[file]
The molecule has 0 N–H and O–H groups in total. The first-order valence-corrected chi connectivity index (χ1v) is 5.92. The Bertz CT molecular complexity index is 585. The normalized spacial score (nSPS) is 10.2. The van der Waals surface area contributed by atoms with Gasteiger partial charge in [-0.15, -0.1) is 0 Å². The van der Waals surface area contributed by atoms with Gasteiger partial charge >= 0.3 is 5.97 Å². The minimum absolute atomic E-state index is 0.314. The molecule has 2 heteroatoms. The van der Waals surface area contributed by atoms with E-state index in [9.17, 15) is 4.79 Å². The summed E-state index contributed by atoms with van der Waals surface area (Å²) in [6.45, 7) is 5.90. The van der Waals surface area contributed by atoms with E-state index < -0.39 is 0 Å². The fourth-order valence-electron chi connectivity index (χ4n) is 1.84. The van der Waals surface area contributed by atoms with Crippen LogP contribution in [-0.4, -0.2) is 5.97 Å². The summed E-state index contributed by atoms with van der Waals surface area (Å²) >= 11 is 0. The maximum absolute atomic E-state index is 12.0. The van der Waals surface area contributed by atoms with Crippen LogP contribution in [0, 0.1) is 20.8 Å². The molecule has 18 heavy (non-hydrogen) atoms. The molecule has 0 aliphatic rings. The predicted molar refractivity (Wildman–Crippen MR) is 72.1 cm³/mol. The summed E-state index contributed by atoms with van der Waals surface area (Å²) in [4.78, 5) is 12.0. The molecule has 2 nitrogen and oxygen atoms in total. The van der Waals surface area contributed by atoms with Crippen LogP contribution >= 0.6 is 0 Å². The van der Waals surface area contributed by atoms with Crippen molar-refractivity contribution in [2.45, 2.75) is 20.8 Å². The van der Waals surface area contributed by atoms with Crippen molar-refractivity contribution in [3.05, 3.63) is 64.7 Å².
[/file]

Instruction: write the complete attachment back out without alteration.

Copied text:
The molecule has 0 N–H and O–H groups in total. The first-order valence-corrected chi connectivity index (χ1v) is 5.92. The Bertz CT molecular complexity index is 585. The normalized spacial score (nSPS) is 10.2. The van der Waals surface area contributed by atoms with Gasteiger partial charge in [-0.15, -0.1) is 0 Å². The van der Waals surface area contributed by atoms with Gasteiger partial charge >= 0.3 is 5.97 Å². The minimum absolute atomic E-state index is 0.314. The molecule has 2 heteroatoms. The van der Waals surface area contributed by atoms with E-state index in [9.17, 15) is 4.79 Å². The summed E-state index contributed by atoms with van der Waals surface area (Å²) in [6.45, 7) is 5.90. The van der Waals surface area contributed by atoms with E-state index < -0.39 is 0 Å². The fourth-order valence-electron chi connectivity index (χ4n) is 1.84. The van der Waals surface area contributed by atoms with Crippen LogP contribution in [-0.4, -0.2) is 5.97 Å². The summed E-state index contributed by atoms with van der Waals surface area (Å²) >= 11 is 0. The maximum absolute atomic E-state index is 12.0. The van der Waals surface area contributed by atoms with Crippen LogP contribution in [0, 0.1) is 20.8 Å². The molecule has 18 heavy (non-hydrogen) atoms. The molecule has 0 aliphatic rings. The predicted molar refractivity (Wildman–Crippen MR) is 72.1 cm³/mol. The summed E-state index contributed by atoms with van der Waals surface area (Å²) in [4.78, 5) is 12.0. The molecule has 2 nitrogen and oxygen atoms in total. The van der Waals surface area contributed by atoms with Crippen LogP contribution >= 0.6 is 0 Å². The van der Waals surface area contributed by atoms with Crippen molar-refractivity contribution in [2.45, 2.75) is 20.8 Å². The van der Waals surface area contributed by atoms with Crippen molar-refractivity contribution in [3.05, 3.63) is 64.7 Å².